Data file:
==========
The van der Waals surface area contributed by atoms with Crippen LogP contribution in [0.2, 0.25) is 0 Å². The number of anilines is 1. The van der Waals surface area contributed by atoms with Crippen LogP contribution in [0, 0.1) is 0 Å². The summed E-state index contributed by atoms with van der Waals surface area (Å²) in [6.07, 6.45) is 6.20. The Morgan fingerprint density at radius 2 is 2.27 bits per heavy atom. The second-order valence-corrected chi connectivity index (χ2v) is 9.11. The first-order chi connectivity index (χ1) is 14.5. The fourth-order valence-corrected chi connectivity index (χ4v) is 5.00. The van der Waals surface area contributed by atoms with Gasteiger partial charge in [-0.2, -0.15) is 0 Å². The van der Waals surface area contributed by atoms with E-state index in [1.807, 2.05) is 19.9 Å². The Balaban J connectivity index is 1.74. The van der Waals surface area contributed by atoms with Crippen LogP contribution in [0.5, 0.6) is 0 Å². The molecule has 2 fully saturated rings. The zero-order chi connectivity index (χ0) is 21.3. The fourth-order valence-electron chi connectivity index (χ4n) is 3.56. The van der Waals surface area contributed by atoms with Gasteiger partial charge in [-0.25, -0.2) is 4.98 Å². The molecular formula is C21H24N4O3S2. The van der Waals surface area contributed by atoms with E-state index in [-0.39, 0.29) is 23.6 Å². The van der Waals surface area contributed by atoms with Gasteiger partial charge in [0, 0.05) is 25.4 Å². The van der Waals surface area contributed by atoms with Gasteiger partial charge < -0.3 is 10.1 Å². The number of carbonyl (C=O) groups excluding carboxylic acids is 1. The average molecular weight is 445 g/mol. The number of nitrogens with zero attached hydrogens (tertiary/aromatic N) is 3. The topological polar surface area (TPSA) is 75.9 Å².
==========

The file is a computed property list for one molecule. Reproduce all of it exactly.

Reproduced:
The van der Waals surface area contributed by atoms with Crippen LogP contribution in [0.2, 0.25) is 0 Å². The number of anilines is 1. The van der Waals surface area contributed by atoms with Crippen LogP contribution in [0, 0.1) is 0 Å². The summed E-state index contributed by atoms with van der Waals surface area (Å²) in [6.07, 6.45) is 6.20. The Morgan fingerprint density at radius 2 is 2.27 bits per heavy atom. The second-order valence-corrected chi connectivity index (χ2v) is 9.11. The first-order chi connectivity index (χ1) is 14.5. The fourth-order valence-corrected chi connectivity index (χ4v) is 5.00. The van der Waals surface area contributed by atoms with Gasteiger partial charge in [-0.2, -0.15) is 0 Å². The van der Waals surface area contributed by atoms with E-state index in [1.807, 2.05) is 19.9 Å². The Balaban J connectivity index is 1.74. The van der Waals surface area contributed by atoms with Crippen LogP contribution in [0.5, 0.6) is 0 Å². The molecule has 2 fully saturated rings. The zero-order chi connectivity index (χ0) is 21.3. The fourth-order valence-electron chi connectivity index (χ4n) is 3.56. The van der Waals surface area contributed by atoms with Gasteiger partial charge in [-0.25, -0.2) is 4.98 Å². The molecular formula is C21H24N4O3S2. The van der Waals surface area contributed by atoms with E-state index in [-0.39, 0.29) is 23.6 Å². The van der Waals surface area contributed by atoms with Gasteiger partial charge in [0, 0.05) is 25.4 Å². The van der Waals surface area contributed by atoms with Gasteiger partial charge < -0.3 is 10.1 Å². The number of carbonyl (C=O) groups excluding carboxylic acids is 1. The average molecular weight is 445 g/mol. The number of nitrogens with zero attached hydrogens (tertiary/aromatic N) is 3. The topological polar surface area (TPSA) is 75.9 Å².